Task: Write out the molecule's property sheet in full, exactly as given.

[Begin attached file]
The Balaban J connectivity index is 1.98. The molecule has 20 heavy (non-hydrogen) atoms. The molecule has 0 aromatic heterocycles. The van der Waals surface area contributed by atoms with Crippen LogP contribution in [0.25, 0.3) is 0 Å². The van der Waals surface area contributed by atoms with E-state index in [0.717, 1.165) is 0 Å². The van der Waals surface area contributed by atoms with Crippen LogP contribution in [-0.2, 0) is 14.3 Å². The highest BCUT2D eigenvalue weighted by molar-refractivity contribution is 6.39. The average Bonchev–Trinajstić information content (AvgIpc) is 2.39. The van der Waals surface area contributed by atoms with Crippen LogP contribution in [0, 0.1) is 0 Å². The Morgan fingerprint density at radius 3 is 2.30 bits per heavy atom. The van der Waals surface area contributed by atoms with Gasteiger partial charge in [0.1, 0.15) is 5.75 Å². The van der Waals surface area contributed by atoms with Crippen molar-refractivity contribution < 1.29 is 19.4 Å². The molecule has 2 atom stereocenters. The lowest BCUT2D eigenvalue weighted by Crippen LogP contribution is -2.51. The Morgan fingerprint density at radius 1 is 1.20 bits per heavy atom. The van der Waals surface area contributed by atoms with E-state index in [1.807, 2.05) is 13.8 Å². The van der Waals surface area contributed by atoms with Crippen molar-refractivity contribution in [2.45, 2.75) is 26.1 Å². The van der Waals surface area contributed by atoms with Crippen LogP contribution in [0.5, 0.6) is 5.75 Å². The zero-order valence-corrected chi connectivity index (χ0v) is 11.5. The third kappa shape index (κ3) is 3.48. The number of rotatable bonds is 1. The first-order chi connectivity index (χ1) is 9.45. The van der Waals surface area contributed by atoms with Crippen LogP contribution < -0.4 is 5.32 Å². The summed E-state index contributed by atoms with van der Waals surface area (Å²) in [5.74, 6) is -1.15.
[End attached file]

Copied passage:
The Balaban J connectivity index is 1.98. The molecule has 20 heavy (non-hydrogen) atoms. The molecule has 0 aromatic heterocycles. The van der Waals surface area contributed by atoms with Crippen LogP contribution in [0.25, 0.3) is 0 Å². The van der Waals surface area contributed by atoms with E-state index in [0.717, 1.165) is 0 Å². The van der Waals surface area contributed by atoms with Crippen LogP contribution in [-0.2, 0) is 14.3 Å². The highest BCUT2D eigenvalue weighted by molar-refractivity contribution is 6.39. The average Bonchev–Trinajstić information content (AvgIpc) is 2.39. The van der Waals surface area contributed by atoms with Crippen LogP contribution in [0, 0.1) is 0 Å². The Morgan fingerprint density at radius 3 is 2.30 bits per heavy atom. The van der Waals surface area contributed by atoms with Gasteiger partial charge in [0.1, 0.15) is 5.75 Å². The van der Waals surface area contributed by atoms with Crippen molar-refractivity contribution < 1.29 is 19.4 Å². The molecule has 2 atom stereocenters. The lowest BCUT2D eigenvalue weighted by Crippen LogP contribution is -2.51. The Morgan fingerprint density at radius 1 is 1.20 bits per heavy atom. The van der Waals surface area contributed by atoms with E-state index in [1.807, 2.05) is 13.8 Å². The van der Waals surface area contributed by atoms with Crippen molar-refractivity contribution in [2.45, 2.75) is 26.1 Å². The van der Waals surface area contributed by atoms with Crippen LogP contribution in [0.5, 0.6) is 5.75 Å². The zero-order valence-corrected chi connectivity index (χ0v) is 11.5. The third kappa shape index (κ3) is 3.48. The number of rotatable bonds is 1. The first-order chi connectivity index (χ1) is 9.45. The van der Waals surface area contributed by atoms with Crippen LogP contribution < -0.4 is 5.32 Å². The summed E-state index contributed by atoms with van der Waals surface area (Å²) in [5.74, 6) is -1.15.